In colorectal tumorigenesis, loss of function of the mismatch repair genes is closely associated with genomic instability at the nucleotide level whereas p53 deficiency has been linked with gross chromosomal instability. We have addressed the contribution of these two forms of genetic instability to tumorigenesis using mice mutant for Msh2 and p53. As previously reported, deficiency of both genes leads to rapid lymphomagenesis Here we show that heterozygosity for p53 also markedly reduces survival on an Msh2 null background. We characterized the patterns of genomic instability in a small set of tumours and showed that, as predicted p53 deficiency predisposes to aneuploidy and Msh2 deficiency leads to microsatellite instability (MSI). However, heterozygosity for p53 in the absence of Msh2 resulted in increased MSI and not aneuploidy. This implied role for p53 in modulating MSI was confirmed using a large cohort of primary fibroblast clones. The differences observed were highly significant (P<0.01) in both the fibroblast clones (which all retained p53 functionality) and the tumours, a proportion of which retained p53 functionality. Our results therefore demonstrate a dose sensitive role for p53 in the maintenance of genomic integrity at the nucleotide level.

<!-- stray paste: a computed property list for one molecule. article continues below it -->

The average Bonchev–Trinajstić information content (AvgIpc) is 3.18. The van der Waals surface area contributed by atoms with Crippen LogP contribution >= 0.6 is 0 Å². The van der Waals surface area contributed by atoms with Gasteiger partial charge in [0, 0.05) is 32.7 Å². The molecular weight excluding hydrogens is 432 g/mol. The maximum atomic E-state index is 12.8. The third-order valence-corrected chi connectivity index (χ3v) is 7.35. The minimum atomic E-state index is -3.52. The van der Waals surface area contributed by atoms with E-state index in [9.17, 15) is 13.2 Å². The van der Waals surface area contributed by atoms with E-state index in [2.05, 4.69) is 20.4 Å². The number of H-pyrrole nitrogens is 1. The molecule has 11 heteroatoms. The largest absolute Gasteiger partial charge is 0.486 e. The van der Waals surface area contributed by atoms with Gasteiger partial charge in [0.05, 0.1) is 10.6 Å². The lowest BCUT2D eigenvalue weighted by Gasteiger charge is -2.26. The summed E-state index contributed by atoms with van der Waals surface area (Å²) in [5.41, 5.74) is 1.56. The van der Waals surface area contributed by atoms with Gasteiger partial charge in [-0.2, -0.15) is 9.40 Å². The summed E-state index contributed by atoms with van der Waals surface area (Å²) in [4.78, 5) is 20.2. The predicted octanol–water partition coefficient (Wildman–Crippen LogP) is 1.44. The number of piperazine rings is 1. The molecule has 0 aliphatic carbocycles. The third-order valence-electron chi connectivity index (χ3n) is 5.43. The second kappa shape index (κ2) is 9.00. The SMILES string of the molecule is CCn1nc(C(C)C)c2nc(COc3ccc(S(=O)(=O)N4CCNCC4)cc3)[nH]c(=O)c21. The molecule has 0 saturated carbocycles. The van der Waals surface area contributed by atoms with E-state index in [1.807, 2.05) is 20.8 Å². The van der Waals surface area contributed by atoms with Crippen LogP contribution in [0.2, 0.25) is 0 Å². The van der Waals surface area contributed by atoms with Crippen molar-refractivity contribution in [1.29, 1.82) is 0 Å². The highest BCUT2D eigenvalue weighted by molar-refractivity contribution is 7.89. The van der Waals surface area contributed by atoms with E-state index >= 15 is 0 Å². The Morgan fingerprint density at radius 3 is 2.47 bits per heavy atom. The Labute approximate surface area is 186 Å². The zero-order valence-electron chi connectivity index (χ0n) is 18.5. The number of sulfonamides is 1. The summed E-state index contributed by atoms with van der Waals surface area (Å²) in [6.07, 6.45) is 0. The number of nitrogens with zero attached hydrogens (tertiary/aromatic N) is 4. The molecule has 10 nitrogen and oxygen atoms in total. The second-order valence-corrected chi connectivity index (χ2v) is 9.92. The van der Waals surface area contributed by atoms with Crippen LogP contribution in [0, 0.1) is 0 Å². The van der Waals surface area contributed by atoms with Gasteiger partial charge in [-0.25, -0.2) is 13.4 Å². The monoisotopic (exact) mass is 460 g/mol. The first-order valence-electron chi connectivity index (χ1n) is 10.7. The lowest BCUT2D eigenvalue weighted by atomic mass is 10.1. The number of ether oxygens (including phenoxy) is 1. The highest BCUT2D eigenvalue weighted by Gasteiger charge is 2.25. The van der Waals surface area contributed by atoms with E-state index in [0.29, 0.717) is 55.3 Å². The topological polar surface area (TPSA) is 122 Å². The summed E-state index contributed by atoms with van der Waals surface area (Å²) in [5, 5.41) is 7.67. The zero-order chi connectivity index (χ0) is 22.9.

Cancer is the endpoint of a process whereby normal cells are altered by the cumulative acquisition of genetic changes which confer proliferative, invasive and metastatic properties upon the cell (Vogelstein and Kinzler, 1993). This process can be rapidly accelerated by the loss of systems that safeguard genomic stability resulting in an increased rate of mutagenesis and chromosomal rearrangements (Hartwell, 1992; Kolodner, 1995). Acquisition of genomic instability in colorectal cancers has been associated with two separate pathways (Cottu et al., 1996; Lengauer et al., 1997). The first of these is characterized by defects in components of the DNA mismatch repair pathway, for example by Msh2 deficiency. The primary manifestation of such loss is an increase in MSI (Liu et al., 1995), presumed to arise as a direct consequence of failed DNA repair. The observation of a mismatch repair-dependent G2 cell cycle checkpoint (Hawn et al., 1995) is consistent with such a role. However, mismatch repair proteins may also exert a protective effect by mediating the deletion of cells which bear DNA damage, as functional Msh2 has been shown to confer sensitivity to alkylating agents both in vitro (de Wind et al., 1995) and in vivo (Toft et al., 1999; Sansom et al., 2001).